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Sherry Colb Named Inaugural C.S. Wong Professor of Law

Cornell Law School has introduced a new endowed position, the C.S. Wong Professor of Law. Established by a gift from an anonymous donor, the professorship honors businessman C.S. Wong, a great believer in the power of education, and educators, to impart essential knowledge, giving students opportunities to achieve success and live a better life. The inaugural C.S. Wong Professor of Law is Sherry Colb.

headshot of Sherry Colb“I am delighted and honored to occupy the C.S. Wong chair,” says Colb. “As the inaugural occupant, I received an actual chair, which is beautiful. The donor in this case is anonymous, but I learned a little about Mr. Wong, the honoree, and I am both impressed and grateful. He worked hard and prospered as a businessman, and he greatly valued education as a path to a better life for all of those he cared about. The donation of the chair honors that legacy and makes me proud to be part of the educational enterprise.”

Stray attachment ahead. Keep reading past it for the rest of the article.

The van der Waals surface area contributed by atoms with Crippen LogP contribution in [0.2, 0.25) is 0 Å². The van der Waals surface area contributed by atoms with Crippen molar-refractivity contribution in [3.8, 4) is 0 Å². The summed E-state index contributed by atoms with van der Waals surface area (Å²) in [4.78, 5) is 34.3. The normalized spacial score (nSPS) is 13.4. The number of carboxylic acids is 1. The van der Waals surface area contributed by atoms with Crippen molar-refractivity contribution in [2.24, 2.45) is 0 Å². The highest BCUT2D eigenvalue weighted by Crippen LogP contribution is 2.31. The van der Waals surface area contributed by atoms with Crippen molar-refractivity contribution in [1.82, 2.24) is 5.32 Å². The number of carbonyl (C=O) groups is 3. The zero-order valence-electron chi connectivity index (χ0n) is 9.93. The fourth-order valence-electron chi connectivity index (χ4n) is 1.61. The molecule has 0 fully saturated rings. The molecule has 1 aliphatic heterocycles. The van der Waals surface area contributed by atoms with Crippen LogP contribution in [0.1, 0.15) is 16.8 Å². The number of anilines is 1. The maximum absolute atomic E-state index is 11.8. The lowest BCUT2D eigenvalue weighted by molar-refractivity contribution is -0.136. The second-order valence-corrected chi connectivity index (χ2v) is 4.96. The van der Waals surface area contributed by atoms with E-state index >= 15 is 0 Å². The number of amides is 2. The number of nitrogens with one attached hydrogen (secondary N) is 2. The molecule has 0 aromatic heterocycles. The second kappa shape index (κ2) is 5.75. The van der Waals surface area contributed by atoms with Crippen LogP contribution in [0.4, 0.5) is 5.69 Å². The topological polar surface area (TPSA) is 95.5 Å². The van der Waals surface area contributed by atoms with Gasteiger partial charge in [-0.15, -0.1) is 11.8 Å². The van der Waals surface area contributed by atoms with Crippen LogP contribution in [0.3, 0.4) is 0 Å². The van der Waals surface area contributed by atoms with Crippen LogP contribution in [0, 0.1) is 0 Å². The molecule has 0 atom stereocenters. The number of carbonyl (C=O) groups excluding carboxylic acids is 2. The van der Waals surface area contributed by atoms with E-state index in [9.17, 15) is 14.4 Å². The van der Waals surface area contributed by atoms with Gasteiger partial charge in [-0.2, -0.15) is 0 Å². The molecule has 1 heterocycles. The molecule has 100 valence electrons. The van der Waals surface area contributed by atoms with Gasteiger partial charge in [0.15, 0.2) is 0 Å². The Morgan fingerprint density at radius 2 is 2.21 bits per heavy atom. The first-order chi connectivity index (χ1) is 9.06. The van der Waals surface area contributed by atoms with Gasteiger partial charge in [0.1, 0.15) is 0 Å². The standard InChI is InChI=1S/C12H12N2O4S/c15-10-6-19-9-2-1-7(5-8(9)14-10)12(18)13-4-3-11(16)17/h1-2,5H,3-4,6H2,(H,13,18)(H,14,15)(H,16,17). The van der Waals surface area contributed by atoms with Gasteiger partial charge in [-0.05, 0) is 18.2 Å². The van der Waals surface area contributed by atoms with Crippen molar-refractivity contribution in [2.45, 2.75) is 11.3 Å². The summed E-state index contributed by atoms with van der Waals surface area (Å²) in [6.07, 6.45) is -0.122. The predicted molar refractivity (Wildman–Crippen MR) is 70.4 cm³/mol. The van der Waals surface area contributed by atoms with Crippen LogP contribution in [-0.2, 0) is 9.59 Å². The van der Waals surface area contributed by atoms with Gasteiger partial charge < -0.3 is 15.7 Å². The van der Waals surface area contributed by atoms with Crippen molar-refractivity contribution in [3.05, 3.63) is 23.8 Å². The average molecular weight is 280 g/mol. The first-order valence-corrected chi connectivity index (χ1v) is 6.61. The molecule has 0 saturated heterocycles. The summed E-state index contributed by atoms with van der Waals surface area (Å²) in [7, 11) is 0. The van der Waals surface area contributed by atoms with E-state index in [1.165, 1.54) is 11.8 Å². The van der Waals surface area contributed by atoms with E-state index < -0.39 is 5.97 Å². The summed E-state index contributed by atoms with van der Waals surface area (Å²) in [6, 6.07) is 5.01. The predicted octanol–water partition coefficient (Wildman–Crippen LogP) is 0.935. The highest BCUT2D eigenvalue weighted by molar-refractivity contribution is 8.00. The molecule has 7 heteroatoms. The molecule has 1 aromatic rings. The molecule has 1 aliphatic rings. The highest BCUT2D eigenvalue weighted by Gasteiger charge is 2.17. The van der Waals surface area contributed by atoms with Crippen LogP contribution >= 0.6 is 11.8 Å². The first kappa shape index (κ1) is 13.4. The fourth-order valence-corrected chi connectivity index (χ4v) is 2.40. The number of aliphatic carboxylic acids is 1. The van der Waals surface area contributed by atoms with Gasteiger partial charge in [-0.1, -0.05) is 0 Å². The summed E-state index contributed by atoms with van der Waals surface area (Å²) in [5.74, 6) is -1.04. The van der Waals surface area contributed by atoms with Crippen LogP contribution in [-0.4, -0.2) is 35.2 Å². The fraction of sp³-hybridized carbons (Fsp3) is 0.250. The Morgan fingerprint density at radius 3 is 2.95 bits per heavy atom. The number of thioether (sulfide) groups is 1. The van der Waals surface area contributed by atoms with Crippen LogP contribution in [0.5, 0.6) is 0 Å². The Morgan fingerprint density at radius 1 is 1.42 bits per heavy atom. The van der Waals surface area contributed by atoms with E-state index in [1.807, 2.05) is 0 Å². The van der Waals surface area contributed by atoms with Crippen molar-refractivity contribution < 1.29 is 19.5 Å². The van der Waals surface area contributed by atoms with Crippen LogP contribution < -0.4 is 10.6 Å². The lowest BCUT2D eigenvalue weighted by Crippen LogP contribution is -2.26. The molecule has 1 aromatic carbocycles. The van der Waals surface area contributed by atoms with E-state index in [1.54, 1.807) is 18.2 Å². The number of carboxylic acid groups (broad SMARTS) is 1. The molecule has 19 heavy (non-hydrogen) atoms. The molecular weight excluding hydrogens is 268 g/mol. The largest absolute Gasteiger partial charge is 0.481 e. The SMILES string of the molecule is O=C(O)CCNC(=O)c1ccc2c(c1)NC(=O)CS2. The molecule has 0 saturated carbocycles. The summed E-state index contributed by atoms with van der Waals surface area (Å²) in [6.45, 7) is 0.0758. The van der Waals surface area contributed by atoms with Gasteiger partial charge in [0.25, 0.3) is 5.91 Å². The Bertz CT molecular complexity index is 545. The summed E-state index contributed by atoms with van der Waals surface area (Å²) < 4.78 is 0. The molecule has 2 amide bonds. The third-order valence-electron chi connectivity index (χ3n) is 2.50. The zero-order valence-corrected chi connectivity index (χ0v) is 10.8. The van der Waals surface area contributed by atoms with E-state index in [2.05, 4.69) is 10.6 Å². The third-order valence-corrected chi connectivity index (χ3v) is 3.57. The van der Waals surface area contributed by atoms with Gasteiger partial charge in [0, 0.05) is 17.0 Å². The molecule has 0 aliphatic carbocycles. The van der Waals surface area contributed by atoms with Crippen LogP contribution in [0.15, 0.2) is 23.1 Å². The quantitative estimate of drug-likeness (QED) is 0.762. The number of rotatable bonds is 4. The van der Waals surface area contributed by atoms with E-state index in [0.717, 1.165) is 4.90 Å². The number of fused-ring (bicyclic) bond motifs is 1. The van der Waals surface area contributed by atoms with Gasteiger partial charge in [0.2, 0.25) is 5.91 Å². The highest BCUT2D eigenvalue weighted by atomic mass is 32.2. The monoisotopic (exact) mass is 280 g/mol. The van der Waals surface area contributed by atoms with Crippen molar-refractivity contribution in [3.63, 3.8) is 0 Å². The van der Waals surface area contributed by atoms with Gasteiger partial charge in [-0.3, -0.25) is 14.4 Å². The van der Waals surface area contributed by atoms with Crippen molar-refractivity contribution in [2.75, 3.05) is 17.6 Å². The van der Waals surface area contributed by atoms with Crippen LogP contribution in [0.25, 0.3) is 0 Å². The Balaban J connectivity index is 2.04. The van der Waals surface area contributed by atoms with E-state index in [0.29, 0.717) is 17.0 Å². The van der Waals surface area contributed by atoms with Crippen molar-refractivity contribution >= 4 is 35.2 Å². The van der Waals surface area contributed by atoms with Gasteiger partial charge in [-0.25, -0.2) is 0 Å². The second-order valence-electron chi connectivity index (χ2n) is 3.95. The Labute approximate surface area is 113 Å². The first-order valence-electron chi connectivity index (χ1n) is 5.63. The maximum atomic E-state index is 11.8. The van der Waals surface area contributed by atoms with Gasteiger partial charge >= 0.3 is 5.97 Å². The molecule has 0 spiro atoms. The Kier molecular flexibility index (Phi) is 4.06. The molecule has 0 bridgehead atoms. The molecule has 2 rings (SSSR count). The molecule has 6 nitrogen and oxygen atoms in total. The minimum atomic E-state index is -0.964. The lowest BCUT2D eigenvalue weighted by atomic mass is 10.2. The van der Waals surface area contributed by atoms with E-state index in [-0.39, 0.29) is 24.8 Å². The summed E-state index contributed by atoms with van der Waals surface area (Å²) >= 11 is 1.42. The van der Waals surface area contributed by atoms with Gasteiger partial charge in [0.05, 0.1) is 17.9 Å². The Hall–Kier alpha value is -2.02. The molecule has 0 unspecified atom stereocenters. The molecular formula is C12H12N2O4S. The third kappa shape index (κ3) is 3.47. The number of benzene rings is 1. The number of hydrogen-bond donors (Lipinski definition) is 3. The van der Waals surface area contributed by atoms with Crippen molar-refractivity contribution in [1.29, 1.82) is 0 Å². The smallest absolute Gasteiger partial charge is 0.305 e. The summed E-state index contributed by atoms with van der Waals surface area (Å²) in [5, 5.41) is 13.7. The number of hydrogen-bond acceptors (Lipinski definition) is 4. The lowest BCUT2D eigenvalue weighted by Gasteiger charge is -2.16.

Colb earned her bachelor’s degree from Columbia College and her J.D. from Harvard Law School. After law school, she clerked for Judge Wilfred Feinberg of the United States Court of Appeals for the Second Circuit and then went on to clerk for Associate Justice Harry A. Blackmun of the United States Supreme Court.

She was a member of the Rutgers University School of Law faculty in Newark before joining the Cornell Law faculty. She has also been a visiting professor at the University of Pennsylvania School of Law and Columbia Law School.

Colb’s research and teaching interests center on issues of constitutional criminal procedure (especially the Fourth Amendment), animal rights, sexual equality, and evidence. She is a prolific author who has written several books and dozens of articles. Most recently, she co-authored a book comparing the debates over animal rights and abortion, Beating Hearts: Abortion and Animal Rights (Columbia University Press, 2016).

“Seeing the physical chair in my office each day reminds me of what a tremendous responsibility it is to appear before a group of students,” says Colb. “As a teacher, I am regularly struck by how much every one of the students here at Cornell has to teach me and my colleagues, if we are only willing to listen and to learn, as Mr. Wong counseled.”

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